How to Supersize Quilt Blocks

I love taking traditional, vintage, classic (so many names for them!) quilt blocks and re-imagining them in new and fresh ways. That might be through a simplification of design, playing with the colors, or changing the scale of the block. One fun way to create a statement is to supersize the quilt block.

How to Supersize Quilt Blocks : Radiant Splendor Supersized

You may remember my Radiant Splendor Supersized Quilt-along last winter here at WeAllSew. I took one of my favorite quilt blocks and enlarged it from 20″ x 20″ to make a 60″ x 60″ quilt.

Megan Pitz of Canoe Ridge Creations made this stunning Giant Starburst quilt, measuring 60″ x 60″. She even has a mini version for comparison.

How to Supersize Quilt Blocks : Giant Starburst

Above photo used with permission from Megan Pitz of Canoe Ridge Creations.

Karen Lewis designed this dramatic 52″ x 52″ Giant Pineapple quilt for Kona Cottons.

How to Supersize Quilt Blocks : Mega Pineapple Quilt

Above photo used with permission from Karen Lewis.

Kaye Prince of Miss Print created this beautiful Falling Maple quilt (with tutorial) based on an enlarged Maple Leaf quilt block.

How to Supersize Quilt Blocks : Falling Maple

Above photo used with permission from Kaye Prince of Miss Print.

Lone Star Baby Quilt Quilt-Along

Amy Smart started with a simple lone star quilt to create the Lone Star Baby Quilt right here at WeAllSew.

Do you want to try your hand at supersizing a quilt? Grab some graph paper and let’s get started. Today we are going to create a supersize pattern of a Pinwheel quilt block.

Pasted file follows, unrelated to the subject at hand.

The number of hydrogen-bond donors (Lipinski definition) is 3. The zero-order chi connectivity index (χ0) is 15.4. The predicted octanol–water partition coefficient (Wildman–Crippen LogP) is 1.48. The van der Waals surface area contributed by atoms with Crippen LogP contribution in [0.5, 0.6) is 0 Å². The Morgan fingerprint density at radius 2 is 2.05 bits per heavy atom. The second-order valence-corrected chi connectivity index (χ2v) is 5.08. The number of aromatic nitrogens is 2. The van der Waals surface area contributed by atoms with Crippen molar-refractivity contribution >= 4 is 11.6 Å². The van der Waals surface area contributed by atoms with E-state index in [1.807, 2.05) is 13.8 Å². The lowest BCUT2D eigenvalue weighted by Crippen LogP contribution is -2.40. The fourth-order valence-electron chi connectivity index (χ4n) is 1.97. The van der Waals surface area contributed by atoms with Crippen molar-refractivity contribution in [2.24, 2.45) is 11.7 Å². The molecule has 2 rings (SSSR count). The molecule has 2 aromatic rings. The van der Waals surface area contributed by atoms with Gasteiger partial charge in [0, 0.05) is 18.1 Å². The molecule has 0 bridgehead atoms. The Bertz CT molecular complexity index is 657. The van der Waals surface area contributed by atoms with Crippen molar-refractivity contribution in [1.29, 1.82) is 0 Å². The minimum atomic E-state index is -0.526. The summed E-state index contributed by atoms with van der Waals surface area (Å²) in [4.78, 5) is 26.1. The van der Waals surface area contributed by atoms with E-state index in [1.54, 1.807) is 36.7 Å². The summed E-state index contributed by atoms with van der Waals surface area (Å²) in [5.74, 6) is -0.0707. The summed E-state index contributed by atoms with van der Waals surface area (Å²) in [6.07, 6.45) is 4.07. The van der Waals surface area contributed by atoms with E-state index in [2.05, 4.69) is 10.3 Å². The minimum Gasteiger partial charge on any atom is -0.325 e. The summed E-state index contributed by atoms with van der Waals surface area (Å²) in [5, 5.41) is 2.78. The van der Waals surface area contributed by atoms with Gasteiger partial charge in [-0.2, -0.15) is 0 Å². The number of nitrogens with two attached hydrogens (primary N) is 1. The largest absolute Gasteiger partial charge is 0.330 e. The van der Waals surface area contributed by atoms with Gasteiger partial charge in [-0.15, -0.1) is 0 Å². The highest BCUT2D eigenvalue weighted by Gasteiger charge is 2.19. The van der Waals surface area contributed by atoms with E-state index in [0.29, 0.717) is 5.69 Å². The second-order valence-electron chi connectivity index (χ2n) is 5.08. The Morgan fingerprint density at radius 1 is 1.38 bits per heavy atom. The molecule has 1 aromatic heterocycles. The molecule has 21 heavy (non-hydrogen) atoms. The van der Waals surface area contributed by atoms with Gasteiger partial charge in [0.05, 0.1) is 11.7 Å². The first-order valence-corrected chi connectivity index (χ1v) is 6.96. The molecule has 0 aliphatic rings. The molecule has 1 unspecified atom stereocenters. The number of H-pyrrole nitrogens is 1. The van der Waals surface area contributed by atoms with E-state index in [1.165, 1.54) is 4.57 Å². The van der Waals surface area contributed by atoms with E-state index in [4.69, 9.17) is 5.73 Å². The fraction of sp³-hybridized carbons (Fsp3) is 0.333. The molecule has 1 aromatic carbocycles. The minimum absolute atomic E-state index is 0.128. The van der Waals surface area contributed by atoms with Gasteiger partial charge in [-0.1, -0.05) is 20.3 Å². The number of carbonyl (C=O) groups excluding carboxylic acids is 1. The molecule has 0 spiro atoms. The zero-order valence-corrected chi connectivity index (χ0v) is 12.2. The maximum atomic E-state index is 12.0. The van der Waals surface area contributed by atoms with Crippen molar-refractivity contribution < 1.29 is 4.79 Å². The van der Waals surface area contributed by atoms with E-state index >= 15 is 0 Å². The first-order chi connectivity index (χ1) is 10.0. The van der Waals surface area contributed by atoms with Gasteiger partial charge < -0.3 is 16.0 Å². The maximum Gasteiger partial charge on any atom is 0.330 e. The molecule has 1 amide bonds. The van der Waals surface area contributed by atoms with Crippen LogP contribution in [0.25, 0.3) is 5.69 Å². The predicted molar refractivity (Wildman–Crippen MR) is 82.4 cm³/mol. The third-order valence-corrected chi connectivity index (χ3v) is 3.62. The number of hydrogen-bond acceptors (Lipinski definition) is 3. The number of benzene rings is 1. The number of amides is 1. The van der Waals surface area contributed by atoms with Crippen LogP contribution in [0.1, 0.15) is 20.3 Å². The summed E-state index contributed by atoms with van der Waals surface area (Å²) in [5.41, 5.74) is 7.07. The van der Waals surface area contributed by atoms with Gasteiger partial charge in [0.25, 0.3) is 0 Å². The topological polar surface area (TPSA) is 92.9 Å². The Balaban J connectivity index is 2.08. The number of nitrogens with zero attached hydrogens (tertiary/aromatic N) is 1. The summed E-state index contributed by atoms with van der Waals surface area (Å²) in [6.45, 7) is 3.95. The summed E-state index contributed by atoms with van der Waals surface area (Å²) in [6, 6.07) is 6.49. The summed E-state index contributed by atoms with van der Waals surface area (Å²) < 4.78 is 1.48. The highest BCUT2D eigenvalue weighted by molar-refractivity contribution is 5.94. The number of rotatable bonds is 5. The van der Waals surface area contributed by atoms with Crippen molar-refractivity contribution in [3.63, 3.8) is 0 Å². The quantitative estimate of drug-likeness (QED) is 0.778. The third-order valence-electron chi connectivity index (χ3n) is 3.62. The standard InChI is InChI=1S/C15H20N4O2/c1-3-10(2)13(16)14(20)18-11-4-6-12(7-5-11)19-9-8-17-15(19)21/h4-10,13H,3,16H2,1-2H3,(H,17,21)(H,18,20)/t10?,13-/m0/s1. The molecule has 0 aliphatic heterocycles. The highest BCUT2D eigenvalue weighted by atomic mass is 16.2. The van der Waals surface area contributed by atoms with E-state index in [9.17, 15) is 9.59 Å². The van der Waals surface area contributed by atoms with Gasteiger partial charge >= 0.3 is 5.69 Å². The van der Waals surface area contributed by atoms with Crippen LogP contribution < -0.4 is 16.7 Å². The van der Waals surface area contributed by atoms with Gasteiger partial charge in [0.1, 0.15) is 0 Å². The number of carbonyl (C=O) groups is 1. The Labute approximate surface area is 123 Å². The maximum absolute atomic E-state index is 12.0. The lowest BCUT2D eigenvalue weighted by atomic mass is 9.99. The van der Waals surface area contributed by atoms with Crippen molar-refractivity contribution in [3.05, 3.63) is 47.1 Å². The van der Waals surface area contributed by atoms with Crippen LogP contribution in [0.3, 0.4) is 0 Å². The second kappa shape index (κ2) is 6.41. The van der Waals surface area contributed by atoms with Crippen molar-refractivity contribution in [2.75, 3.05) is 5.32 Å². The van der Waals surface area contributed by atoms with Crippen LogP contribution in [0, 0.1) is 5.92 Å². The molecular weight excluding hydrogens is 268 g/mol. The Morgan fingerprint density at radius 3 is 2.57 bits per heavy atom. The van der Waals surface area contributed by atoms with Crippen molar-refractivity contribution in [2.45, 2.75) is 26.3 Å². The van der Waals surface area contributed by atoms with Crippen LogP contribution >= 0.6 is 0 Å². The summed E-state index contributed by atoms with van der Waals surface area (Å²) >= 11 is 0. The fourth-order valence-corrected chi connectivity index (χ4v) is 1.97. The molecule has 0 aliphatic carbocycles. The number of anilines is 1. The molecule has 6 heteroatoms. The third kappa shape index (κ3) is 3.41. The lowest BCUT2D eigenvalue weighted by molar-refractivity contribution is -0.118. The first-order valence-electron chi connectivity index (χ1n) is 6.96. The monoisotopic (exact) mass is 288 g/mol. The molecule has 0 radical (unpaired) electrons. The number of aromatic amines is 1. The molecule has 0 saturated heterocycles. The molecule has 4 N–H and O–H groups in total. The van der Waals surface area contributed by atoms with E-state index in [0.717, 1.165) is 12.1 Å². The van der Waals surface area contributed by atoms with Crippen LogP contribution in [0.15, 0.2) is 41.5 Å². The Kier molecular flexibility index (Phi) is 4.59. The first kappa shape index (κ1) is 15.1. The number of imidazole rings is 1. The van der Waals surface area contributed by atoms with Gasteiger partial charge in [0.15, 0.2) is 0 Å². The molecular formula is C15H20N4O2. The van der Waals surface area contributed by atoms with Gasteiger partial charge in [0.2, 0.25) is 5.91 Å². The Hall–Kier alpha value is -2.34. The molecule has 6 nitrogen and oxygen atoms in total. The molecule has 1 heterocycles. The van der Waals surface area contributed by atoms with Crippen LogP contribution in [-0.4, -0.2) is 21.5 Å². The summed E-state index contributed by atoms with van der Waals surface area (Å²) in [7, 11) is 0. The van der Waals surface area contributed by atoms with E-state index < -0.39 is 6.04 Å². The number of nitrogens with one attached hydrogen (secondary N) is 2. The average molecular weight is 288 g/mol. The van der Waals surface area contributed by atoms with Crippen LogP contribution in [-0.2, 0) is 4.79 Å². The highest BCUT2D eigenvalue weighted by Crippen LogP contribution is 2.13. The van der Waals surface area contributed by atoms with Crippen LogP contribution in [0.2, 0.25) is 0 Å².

How to Supersize Quilt Blocks : Pinwheel

I generally like to work with traditionally pieced blocks that I can break down into mathematically simple components. Start with a simple block with common elements (like squares, rectangles, half square triangles, flying geese) and you can work your way to more complex blocks as you gain experience.

Step 1. Look at your graph paper. Every square should represent a measurement. In this Pinwheel sketch, every graph paper square represents 1″ x 1″ and the final quilt block is 12″ x 12″.

How to Supersize Quilt Blocks : Pinwheel Graph Paper

Step 2. Isolate the components of your quilt block. I broke this Pinwheel quilt block down into a 4 x 4 grid. Each grid measures 3″ x 3″ and contains one half square triangle.

How to Supersize Quilt Blocks : Pinwheel Graph Paper

Step 3. Decide how large you would like to make your quilt. Pick a number that is a multiple of your original design. For example:

12″ quilt block x 2 = 24″ x 24″ Quilt
12″ quilt block x 3 = 36″ x 36″ Quilt
12″ quilt block x 4 = 48″ x 48″ Quilt
12″ quilt block x 5 = 60″ x 60″ Quilt

And so on.

Step 4. I decided to mock this quilt up as a 48″ x 48″ square, or 4 times the original size.

This means now each square on my graph paper represents a 4″ x 4″ square.

How to Supersize Quilt Blocks : Pinwheel Graph Paper

Step 5. Look at the quilt block units. Multiple those units by your new scale as well.

3″ x 4 = 12″ x 12″ units

This means each HST unit needs to be 12″ x 12″, to finish a 48″ x 48″ quilt.

How to Supersize Quilt Blocks : Pinwheel Graph Paper

Step 6. You now know the size units for your quilt! In the case of this Supersized Pinwheel quilt, you will need:

(8) Green and White 12″ x 12″ finished HST units
(4) Yellow and White 12″ x 12″ finished HST units
(4) Aqua and White 12″ x 12″ finished HST units

There are a lot of tutorials online to calculate your cut fabric sizes for various common quilting components.  Here is one for HSTs.

I hope you enjoy supersizing quilt blocks for future dramatic quilts!

2 thoughts on “How to Supersize Quilt Blocks

Leave a Reply